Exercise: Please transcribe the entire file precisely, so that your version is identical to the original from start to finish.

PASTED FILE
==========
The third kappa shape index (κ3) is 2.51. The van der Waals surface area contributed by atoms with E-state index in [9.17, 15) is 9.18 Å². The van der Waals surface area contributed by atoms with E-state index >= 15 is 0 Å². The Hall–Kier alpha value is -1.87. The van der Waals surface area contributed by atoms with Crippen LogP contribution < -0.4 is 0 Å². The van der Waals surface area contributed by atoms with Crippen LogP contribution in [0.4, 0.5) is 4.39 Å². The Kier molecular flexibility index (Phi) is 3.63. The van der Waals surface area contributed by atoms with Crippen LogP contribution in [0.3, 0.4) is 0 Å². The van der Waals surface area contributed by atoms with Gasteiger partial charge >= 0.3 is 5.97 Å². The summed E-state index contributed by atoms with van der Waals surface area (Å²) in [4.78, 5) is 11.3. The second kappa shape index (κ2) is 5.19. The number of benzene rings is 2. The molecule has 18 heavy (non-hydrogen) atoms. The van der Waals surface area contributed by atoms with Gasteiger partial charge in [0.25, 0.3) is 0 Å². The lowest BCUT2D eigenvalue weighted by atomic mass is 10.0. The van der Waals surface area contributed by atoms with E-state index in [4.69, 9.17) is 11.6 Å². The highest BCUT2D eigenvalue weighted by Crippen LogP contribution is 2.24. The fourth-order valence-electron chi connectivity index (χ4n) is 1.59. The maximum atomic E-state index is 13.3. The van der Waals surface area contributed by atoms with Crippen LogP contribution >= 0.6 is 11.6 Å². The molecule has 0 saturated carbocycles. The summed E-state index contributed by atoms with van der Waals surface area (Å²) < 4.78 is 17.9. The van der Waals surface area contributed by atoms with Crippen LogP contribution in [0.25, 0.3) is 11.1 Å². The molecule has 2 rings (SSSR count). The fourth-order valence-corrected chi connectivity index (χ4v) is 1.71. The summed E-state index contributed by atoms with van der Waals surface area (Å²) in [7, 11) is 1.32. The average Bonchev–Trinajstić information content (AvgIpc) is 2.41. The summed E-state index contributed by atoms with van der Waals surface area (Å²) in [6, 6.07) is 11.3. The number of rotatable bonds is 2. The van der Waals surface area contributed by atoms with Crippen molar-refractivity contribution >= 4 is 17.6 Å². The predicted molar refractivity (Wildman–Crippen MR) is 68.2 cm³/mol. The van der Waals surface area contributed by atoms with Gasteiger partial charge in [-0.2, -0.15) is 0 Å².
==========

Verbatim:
The third kappa shape index (κ3) is 2.51. The van der Waals surface area contributed by atoms with E-state index in [9.17, 15) is 9.18 Å². The van der Waals surface area contributed by atoms with E-state index >= 15 is 0 Å². The Hall–Kier alpha value is -1.87. The van der Waals surface area contributed by atoms with Crippen LogP contribution < -0.4 is 0 Å². The van der Waals surface area contributed by atoms with Crippen LogP contribution in [0.4, 0.5) is 4.39 Å². The Kier molecular flexibility index (Phi) is 3.63. The van der Waals surface area contributed by atoms with Crippen LogP contribution in [0.3, 0.4) is 0 Å². The van der Waals surface area contributed by atoms with Gasteiger partial charge >= 0.3 is 5.97 Å². The summed E-state index contributed by atoms with van der Waals surface area (Å²) in [4.78, 5) is 11.3. The second kappa shape index (κ2) is 5.19. The number of benzene rings is 2. The molecule has 18 heavy (non-hydrogen) atoms. The van der Waals surface area contributed by atoms with Gasteiger partial charge in [0.25, 0.3) is 0 Å². The lowest BCUT2D eigenvalue weighted by atomic mass is 10.0. The van der Waals surface area contributed by atoms with E-state index in [4.69, 9.17) is 11.6 Å². The highest BCUT2D eigenvalue weighted by Crippen LogP contribution is 2.24. The fourth-order valence-electron chi connectivity index (χ4n) is 1.59. The maximum atomic E-state index is 13.3. The van der Waals surface area contributed by atoms with Crippen LogP contribution >= 0.6 is 11.6 Å². The molecule has 0 saturated carbocycles. The summed E-state index contributed by atoms with van der Waals surface area (Å²) < 4.78 is 17.9. The van der Waals surface area contributed by atoms with Crippen LogP contribution in [0.25, 0.3) is 11.1 Å². The molecule has 2 rings (SSSR count). The fourth-order valence-corrected chi connectivity index (χ4v) is 1.71. The summed E-state index contributed by atoms with van der Waals surface area (Å²) in [7, 11) is 1.32. The average Bonchev–Trinajstić information content (AvgIpc) is 2.41. The summed E-state index contributed by atoms with van der Waals surface area (Å²) in [6, 6.07) is 11.3. The number of rotatable bonds is 2. The van der Waals surface area contributed by atoms with Crippen molar-refractivity contribution >= 4 is 17.6 Å². The predicted molar refractivity (Wildman–Crippen MR) is 68.2 cm³/mol. The van der Waals surface area contributed by atoms with Gasteiger partial charge in [-0.2, -0.15) is 0 Å².